On Friday of last week, my colleagues and I took a walk up to the local park. It was pretty - in a misty, rainy sort of way. I took the time to ask them what they wanted from their next Peace Corps Volunteer. They had applied to the Youth Development program again, which was a little pointless as the organization doesn't do a lot of direct work with youth anymore. Plus, my colleagues have tons of experience and are about to be busy working on a number of projects. Would they even have time for a volunteer? They told me that they wanted a volunteer from the Community and Organizational Development (COD) Program. Yanko said that the most important thing for them was the "outside perspective" and translating projects. It's just, I don't know. I wonder if my colleagues will really have the time it takes to dedicate to a new volunteer - to get them integrated. It all depends on a number of variables. I talked to Thomas about it, and he had some good advice for me. Also, it turns out that it's too late to apply for a COD volunteer. They're going to have to wait six months after I leave for the next group to come in.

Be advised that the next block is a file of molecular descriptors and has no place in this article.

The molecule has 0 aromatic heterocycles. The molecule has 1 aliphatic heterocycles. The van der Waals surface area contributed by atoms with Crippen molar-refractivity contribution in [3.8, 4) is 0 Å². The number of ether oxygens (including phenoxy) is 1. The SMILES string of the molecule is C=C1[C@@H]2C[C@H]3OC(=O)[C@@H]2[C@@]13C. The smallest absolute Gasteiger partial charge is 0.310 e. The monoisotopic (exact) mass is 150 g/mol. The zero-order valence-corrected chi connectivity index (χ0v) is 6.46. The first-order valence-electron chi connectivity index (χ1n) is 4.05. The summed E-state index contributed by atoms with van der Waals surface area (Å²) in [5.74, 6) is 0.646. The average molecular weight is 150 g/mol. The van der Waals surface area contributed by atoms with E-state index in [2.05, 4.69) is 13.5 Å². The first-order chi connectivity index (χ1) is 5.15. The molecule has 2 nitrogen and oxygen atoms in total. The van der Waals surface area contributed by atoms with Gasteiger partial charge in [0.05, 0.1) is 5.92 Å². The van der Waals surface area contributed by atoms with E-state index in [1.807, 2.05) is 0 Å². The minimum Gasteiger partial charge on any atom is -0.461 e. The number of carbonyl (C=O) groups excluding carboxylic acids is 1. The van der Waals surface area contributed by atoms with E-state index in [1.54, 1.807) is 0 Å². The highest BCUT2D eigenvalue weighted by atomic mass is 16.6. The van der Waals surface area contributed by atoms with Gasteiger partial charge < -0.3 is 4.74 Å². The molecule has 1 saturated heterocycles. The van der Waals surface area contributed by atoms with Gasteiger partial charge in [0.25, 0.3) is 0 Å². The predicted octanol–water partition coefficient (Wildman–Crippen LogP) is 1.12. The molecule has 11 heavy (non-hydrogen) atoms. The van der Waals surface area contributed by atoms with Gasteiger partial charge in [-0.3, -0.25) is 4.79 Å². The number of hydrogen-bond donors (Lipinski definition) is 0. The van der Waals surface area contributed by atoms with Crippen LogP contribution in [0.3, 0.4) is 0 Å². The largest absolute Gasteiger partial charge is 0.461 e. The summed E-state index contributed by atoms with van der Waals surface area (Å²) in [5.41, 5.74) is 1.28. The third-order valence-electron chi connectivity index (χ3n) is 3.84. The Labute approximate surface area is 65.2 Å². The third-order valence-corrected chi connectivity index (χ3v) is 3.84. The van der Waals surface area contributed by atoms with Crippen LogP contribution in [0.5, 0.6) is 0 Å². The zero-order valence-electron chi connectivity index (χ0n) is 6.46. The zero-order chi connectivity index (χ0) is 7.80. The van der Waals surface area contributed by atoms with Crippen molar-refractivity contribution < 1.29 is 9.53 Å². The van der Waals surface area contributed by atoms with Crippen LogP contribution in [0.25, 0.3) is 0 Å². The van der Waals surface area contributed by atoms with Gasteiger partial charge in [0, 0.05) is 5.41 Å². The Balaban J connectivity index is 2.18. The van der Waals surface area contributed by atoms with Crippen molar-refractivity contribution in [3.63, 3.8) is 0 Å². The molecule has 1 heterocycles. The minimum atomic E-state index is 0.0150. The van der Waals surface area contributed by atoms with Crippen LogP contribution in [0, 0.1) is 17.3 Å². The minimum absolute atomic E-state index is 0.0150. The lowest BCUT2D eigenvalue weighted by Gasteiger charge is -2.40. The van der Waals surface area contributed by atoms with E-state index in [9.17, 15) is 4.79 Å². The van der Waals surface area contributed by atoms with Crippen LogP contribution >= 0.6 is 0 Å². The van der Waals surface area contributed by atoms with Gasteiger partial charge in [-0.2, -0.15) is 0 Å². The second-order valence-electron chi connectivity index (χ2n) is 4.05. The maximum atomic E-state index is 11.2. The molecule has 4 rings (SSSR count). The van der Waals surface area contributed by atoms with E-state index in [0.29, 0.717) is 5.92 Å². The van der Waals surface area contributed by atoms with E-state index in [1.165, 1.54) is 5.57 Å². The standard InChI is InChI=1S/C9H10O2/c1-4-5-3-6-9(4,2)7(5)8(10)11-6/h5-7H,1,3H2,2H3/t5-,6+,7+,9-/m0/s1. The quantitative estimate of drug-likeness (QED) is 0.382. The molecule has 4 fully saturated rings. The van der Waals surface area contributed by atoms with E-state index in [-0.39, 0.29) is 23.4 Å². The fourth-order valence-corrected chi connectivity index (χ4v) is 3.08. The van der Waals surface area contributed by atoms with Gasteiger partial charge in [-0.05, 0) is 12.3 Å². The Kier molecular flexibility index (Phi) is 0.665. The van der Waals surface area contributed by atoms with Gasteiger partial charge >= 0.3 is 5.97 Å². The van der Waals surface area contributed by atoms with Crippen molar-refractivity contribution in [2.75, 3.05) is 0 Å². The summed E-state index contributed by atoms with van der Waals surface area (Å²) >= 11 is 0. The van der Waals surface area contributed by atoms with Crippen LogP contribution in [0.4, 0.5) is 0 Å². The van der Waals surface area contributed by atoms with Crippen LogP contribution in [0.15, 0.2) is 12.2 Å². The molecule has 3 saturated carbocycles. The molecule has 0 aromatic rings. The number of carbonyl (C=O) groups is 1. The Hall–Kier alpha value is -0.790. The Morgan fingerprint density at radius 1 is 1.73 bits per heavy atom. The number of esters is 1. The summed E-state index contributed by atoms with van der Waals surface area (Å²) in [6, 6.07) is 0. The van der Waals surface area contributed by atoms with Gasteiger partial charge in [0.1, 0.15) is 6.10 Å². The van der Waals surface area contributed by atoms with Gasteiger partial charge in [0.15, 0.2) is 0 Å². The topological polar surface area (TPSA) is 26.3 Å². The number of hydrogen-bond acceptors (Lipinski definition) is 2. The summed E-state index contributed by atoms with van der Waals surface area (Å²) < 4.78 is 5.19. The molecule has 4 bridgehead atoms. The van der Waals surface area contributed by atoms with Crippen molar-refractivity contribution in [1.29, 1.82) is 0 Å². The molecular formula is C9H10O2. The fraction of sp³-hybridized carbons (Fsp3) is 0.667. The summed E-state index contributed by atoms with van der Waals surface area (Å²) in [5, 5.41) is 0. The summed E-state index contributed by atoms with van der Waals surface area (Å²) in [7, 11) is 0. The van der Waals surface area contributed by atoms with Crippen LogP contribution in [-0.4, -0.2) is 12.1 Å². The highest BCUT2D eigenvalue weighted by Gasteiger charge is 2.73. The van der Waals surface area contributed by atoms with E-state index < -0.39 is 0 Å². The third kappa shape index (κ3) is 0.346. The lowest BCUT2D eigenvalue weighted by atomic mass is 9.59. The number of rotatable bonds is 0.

Speaking of a number of projects, we recently have been ranked for another one. It's not as involved as some of the others we've been working on, but it's another one to add to the workload. We had some representatives here today to check out our operation, and it's highly likely that the project will be approved. It's a project for the handicapped who use the rehabilitation center in our town, and hopefully it will help them become knowledgeable in writing their own projects and applying for their own programs.